Some of you may (or may not) be interested to know that eggasi (aka Mark Kennedy) is arguing the EXACT SAME THINGS on the CARM forum now, and is claiming that people 'run away' form his claimes, especially those involving indels.
I think this is slightly unfair. After all we want IDists and creationists to be trying to make coherent arguments with reference to the scientific literature. At least Eggasai and Randman seem to have some idea of what the right approach should be even if they do fall down on the details.
I think part of the problem is that they go straight to more recently published literature before they actually have a good understanding of evolutionary theory, genetics, or molecular biology. The problem is that they are often unwilling to admit that they don't know the basics.
Hi, I'm new here. I was reading this thread and just when it was getting good it ended. I didn't get much of an education regarding biology and genetics beyond highschool. I had a couple questions relating to the OP's stance on the issue that he was debating.
It seemed to me that he basically trying to state that to many mutations had occured in the time that humans and chimps diverged from a common ancestor to account for the evolution of the human mind. Was that what he was trying to say? What was he wrong about?
It seemed to me that he basically trying to state that to many mutations had occured in the time that humans and chimps diverged from a common ancestor to account for the evolution of the human mind. Was that what he was trying to say?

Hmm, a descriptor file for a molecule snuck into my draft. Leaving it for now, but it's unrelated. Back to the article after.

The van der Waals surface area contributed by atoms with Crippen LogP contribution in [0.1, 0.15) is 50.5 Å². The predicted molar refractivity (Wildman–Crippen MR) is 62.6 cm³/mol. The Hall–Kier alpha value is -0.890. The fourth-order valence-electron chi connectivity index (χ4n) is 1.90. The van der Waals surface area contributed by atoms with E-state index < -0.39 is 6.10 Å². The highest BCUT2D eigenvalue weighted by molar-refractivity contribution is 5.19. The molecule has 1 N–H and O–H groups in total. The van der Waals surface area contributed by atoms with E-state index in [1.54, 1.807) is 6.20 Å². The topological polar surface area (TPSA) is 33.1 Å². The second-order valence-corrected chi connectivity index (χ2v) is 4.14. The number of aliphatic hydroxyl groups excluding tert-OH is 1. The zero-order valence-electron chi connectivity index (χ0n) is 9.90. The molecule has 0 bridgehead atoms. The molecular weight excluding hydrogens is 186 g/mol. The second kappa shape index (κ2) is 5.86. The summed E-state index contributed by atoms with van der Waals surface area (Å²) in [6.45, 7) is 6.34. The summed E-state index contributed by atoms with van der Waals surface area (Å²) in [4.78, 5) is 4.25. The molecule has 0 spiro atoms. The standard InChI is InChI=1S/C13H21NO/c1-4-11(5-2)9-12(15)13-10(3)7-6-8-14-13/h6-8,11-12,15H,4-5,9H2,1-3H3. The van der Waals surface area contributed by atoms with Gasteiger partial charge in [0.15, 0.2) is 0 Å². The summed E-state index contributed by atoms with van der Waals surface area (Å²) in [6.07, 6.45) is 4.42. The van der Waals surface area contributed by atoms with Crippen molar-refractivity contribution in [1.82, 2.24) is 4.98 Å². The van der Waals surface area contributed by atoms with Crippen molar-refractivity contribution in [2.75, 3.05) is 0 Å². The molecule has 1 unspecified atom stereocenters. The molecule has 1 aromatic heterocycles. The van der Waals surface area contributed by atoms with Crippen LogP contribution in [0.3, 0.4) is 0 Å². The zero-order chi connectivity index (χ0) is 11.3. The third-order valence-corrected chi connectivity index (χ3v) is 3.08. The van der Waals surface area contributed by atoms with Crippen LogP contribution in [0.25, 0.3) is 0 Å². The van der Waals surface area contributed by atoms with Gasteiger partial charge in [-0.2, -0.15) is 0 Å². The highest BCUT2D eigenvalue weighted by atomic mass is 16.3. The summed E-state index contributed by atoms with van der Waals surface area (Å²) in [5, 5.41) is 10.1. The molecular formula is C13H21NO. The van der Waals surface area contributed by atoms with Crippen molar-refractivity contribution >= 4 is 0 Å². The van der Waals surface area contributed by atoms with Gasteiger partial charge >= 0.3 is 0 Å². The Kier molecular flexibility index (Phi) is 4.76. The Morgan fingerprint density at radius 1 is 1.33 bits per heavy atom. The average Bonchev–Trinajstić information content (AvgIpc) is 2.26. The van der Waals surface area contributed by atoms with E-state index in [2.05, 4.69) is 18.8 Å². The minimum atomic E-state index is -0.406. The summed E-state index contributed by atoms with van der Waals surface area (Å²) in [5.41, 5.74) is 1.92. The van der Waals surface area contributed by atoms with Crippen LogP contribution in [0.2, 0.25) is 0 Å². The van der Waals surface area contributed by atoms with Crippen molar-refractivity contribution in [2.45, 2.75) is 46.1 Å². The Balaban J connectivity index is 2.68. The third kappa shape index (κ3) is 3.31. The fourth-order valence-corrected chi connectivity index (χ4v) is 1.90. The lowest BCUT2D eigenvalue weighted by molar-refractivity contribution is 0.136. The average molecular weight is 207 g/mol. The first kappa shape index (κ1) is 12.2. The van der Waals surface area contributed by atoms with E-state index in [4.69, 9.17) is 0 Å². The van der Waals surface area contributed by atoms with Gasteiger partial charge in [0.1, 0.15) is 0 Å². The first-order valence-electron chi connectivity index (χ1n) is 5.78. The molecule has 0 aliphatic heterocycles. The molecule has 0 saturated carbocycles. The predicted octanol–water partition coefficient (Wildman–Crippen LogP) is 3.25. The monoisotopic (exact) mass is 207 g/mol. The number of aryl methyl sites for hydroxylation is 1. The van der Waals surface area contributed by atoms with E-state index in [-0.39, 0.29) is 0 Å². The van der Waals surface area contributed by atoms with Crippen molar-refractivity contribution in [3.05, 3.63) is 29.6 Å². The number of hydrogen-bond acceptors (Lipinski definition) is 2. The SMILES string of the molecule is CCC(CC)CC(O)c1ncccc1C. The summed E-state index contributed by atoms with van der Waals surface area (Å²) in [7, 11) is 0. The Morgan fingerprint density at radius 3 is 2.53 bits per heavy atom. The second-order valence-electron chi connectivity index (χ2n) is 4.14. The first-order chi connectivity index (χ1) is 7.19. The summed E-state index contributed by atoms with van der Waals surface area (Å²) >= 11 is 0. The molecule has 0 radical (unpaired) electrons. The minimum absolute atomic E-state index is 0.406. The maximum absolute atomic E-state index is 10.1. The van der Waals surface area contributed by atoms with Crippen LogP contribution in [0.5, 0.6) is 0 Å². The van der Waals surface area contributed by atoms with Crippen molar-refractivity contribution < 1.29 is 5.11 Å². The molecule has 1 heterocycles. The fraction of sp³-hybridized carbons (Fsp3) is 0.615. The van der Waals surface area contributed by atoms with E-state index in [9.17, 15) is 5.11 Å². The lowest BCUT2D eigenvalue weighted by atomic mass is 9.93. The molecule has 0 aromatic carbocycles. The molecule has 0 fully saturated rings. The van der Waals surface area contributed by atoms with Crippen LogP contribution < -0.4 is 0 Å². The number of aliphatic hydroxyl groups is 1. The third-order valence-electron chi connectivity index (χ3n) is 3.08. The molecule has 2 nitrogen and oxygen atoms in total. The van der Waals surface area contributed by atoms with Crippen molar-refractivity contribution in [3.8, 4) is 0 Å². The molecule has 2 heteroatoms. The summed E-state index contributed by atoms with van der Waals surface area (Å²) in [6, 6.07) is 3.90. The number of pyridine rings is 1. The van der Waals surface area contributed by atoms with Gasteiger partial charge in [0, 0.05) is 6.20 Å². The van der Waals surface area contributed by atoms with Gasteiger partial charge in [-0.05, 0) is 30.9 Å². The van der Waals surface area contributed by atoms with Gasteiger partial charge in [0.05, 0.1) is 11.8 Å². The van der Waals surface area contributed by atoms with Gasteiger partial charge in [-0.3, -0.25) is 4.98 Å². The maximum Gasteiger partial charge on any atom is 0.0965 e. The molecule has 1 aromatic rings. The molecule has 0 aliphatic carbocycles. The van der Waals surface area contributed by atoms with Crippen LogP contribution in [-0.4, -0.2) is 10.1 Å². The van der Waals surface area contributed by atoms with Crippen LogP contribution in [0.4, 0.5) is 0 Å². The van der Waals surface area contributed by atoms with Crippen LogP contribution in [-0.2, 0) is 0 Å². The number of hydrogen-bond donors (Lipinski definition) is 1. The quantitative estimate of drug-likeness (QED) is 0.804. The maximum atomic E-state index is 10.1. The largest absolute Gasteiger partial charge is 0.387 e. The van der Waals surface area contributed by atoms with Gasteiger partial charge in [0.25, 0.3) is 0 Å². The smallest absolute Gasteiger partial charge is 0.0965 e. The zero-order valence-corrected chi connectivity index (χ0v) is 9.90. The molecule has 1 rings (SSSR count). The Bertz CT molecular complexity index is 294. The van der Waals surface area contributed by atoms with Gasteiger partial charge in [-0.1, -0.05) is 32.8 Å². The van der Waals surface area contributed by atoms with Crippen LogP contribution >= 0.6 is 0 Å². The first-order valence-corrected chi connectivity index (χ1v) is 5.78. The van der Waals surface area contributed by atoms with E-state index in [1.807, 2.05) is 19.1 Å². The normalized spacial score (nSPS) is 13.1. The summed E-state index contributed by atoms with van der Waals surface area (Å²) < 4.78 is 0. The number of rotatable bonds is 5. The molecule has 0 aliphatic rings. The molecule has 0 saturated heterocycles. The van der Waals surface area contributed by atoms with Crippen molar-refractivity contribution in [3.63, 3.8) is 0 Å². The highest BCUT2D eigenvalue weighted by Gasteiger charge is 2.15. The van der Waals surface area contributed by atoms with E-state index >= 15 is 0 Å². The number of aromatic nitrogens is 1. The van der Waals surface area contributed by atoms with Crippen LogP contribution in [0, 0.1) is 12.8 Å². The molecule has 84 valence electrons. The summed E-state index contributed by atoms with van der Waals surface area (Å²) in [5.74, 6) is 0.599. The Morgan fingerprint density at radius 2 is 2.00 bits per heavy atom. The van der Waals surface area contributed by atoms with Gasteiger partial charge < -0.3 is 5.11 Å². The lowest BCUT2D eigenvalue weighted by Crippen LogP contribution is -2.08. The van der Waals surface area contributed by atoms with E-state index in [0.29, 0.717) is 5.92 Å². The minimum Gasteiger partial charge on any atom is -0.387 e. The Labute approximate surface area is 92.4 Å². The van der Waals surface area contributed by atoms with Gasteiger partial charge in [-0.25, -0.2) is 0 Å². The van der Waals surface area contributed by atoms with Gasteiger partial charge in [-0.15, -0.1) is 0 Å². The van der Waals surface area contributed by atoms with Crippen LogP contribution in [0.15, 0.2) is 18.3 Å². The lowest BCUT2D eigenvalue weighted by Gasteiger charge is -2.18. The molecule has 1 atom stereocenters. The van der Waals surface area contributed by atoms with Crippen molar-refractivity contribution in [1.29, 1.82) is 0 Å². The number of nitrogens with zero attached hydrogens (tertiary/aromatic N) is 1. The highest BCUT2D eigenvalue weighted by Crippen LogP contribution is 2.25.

That was essentially the argument he was making, although he had some other side arguments as well about any mutation affecting neural development having to be detrimental.
What was he wrong about?
A lot of different things.
The principle thing in the mutation rate argument was that, even though he was aware of the existence of insertion/deletion mutations that could change lengths of DNA by deleting or inserting between 1 to several thousand base pairs, he insisted on treating the genetic difference caused by insertion/deletion events as if they should be accounted for by the single base substitution mutation rate as if they were substitutions. Therefore a 1 kilobase insertion would represent 1000 mutational events. Consequently he produced a massive overestimation of the necessary fixation rate of mutations as he was really only estimating the average fixation rate of individual diverging nucleotides and ignoring the fact that thousands could be fixated at a time.
When he started talking about actual genetic changes to specific genes he got almost everything wrong, including what the genes actually were, what types of mutations were seen and how widespread they were and even the way proteins are produced.